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Vauxhall's lifetime warranty. Read the small print

Editorial Staff

GM's UK arm, Vauxhall, is taking out full page advertisements in all major UK newspapers promoting a "lifetime warranty." But the headline is not the full story.

How long is a "lifetime?" For Vauxhall, it's 100,000 miles. And for anyone buying a new Vauxhall, the company is trumpeting its new "lifetime" warranty.

But, in addition to the mileage condition, which for a driver covering 400 miles per week is only five years, there's a more insidious part to the small print.

For the warranty is available only to the first owner.

So, those who purchase a pre-registered car (a trick used by manufacturers to boost their sales figures by having dealers formally purchase cars at a discount, then selling the cars as technically used even though they may have been driven for only a dozen miles or so) the warranty does not apply. Nor does it apply to anyone who buys a car from a leasing company at the end of an agreement even though many leased vehicles have very low use.

And, of course, it does not cover any second or subsequent buyer who purchases a car from a dealer who has taken it in part exchange or from a private seller.

It's a great marketing gimmick but of no use in the second hand car market.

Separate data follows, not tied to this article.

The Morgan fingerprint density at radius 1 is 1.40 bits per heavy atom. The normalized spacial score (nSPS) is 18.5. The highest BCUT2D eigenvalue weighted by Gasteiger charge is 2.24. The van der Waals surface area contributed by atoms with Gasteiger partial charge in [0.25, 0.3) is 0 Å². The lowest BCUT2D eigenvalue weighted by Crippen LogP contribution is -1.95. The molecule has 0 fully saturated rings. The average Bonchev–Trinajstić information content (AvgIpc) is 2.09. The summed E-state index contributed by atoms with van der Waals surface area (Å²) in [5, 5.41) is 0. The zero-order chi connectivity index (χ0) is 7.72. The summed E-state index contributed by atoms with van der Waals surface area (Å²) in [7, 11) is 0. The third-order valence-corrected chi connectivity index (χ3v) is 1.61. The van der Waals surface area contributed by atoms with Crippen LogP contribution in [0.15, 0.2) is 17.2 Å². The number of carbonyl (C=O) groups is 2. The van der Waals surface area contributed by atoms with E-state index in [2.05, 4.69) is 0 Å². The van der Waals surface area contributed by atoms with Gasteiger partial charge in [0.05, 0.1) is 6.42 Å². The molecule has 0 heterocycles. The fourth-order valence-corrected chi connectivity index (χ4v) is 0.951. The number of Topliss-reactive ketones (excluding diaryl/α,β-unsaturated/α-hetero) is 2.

That, of itself, does not matter to Vauxhall - but it does matter to their dealers who, in a few months time, are going to have to start telling customers interested in a trade in that the advertised benefits are not available to them. And annoyed customers might just go somewhere else.

The adverts contain details of the limitations - but only if one reads the (literally) small print at the bottom.

UK manufacturers are having to look for ways to draw in the customers: second hand cars are a remarkable bargain in the UK at present and now all financial-crisis incentives have expired, the industry is on its own. First signs are that it's not doing too well.

The Society of Motor Traders and Manufacturers last week said that official figures show that July's sales numbers showed a dramatic turnaround - in the wrong direction. For the first time in more than a year, new car sales fell. And they did not fall by a little: they fell by 13%.